By Brian Turk
By Drew AIles
By Taylor Boylston
By Bree Davies
By Emerald O'Brien
By Gina Tron
By Jon Solomon
"The day that I got my record deal was the day that my father passed away," she recalls. After a long struggle with drug addiction, Mystic's father died of a heroin overdose. Although he was absent from most of her childhood and adolescence, the two had finally made peace in the last years of his life.
"I got to ask all my questions, and they were answered to my satisfaction," she says. "He was honest and didn't make excuses. In a way, I feel like with divine order and a higher power, I was given that time to get to know him."
Among all of the emotions she experienced upon learning of his death, Mystic felt a sense of guilt about her final interaction with her father. "He came over, and I was writing a song for a movie, and I was like, 'Look, I don't really have time right now. I love you, but you've got to go,'" she recalls. "There could be times when it took a lot of energy to be with him. His lifestyle was very different from mine. He was homeless. But at that time, he was clean -- not sober, but clean."
Mystic addresses this relationship in "Fatherless Child," a cut from her stellar debut album, cuts for luck and scars for freedom: "Ten years of hard work finally becoming real...you died/With a needle in your arm and angels by your side/And I miss you, tattooed it in black/Fatherless child, fade to black."
In the song, Mystic recounts a painful incident from her childhood that her mother never knew about before cuts for luck was released this summer. In a verse addressed to her father, Mystic raps, "Got raped in a bathroom and the question stings/Would it have, could it have, should it have been different/If I had your hand to grab?/Would I be easier to love and not so torn inside/If you had beat the man and stood by my side?/Would I write sad songs and court pain daily?/How different would I be if you had raised me?"
Mystic admits that the confessional nature of the song makes her feel naked and vulnerable, but she also says that the process of writing and recording the track was cathartic. And though her father never got a chance to hear it, she's confident that it will resonate with others who have experienced similar struggles in their lives. "If you listen to the way it is written, I'm obviously talking to my father -- but to everybody else, too -- about how I came to be, saying what my father did and the things that I had been through. It was very healing for me. That song took me my whole life to write, and I don't know that I would ever write one like that again."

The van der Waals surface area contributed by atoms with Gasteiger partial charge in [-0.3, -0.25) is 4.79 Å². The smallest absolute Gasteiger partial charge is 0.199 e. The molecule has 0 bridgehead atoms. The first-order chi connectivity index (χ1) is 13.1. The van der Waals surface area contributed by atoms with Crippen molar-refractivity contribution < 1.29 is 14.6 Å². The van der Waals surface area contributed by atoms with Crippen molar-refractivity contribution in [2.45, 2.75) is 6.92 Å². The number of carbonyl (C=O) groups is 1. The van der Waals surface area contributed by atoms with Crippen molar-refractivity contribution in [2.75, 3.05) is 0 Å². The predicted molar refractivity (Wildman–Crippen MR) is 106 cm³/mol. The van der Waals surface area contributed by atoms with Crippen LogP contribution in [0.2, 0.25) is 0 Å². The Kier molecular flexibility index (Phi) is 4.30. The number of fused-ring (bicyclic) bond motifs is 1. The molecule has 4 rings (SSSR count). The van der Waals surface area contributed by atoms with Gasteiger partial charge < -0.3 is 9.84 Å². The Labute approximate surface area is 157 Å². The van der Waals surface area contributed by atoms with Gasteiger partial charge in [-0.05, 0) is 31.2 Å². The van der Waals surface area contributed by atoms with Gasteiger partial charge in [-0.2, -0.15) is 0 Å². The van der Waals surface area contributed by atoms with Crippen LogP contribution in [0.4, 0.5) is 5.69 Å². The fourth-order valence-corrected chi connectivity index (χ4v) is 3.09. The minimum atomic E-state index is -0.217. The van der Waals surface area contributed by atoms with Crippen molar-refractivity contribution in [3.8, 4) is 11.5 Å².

It is the straightforward honesty and realness of her expression that makes Mystic one of the most inspiring new voices to appear in rap this year. While diehard Bay Area rap fans might know that she rocked Digital Underground's Who Got the Gravy album in 1998 or that she dropped a few bars on Souls of Mischief's last record, it was with the release of her first single, "The Life," that the hip-hop nation got its first real glimpse of what Mystic could do as a solo artist. The song -- which got major airplay this summer -- shows her to be equally adept at singing and slinging rhymes. Over dope, way-ahead-of-the-class beats provided by A+ from the Hieroglyphics crew, Mystic celebrates the lives of those who persevere through their everyday struggles. "The Life," as she puts it, "is for warm days that drift away while the sun sets as the ghettos play" and "for eyes that cry like yours and learn to smile again and rise above the pain."
The video that accompanies the song exhibits a fittingly down-to-earth approach to music. By focusing on life in Mystic's Oakland hometown, the video's images are as visually poetic and arresting as her words. Her artistic perspective -- one that focuses on human issues and real life rather than Cristal-sipping and booty-shaking -- is a welcome departure from the shallow materialism that dominates the imagery of popular rap.
"I wrote the first treatment for it," she says. "I wanted to be at my house. I wanted to be in that rose garden. I wanted to be in the welfare office. I really wanted it to be, for lack of a better word, an accessible video. Videos so much now are this big selling point of creating a fantasy world, and I wanted to put a visual world out there: that this is me, and these are my friends. This is where I lived, this is where I wrote poetry, this is my house. This is me in Oakland."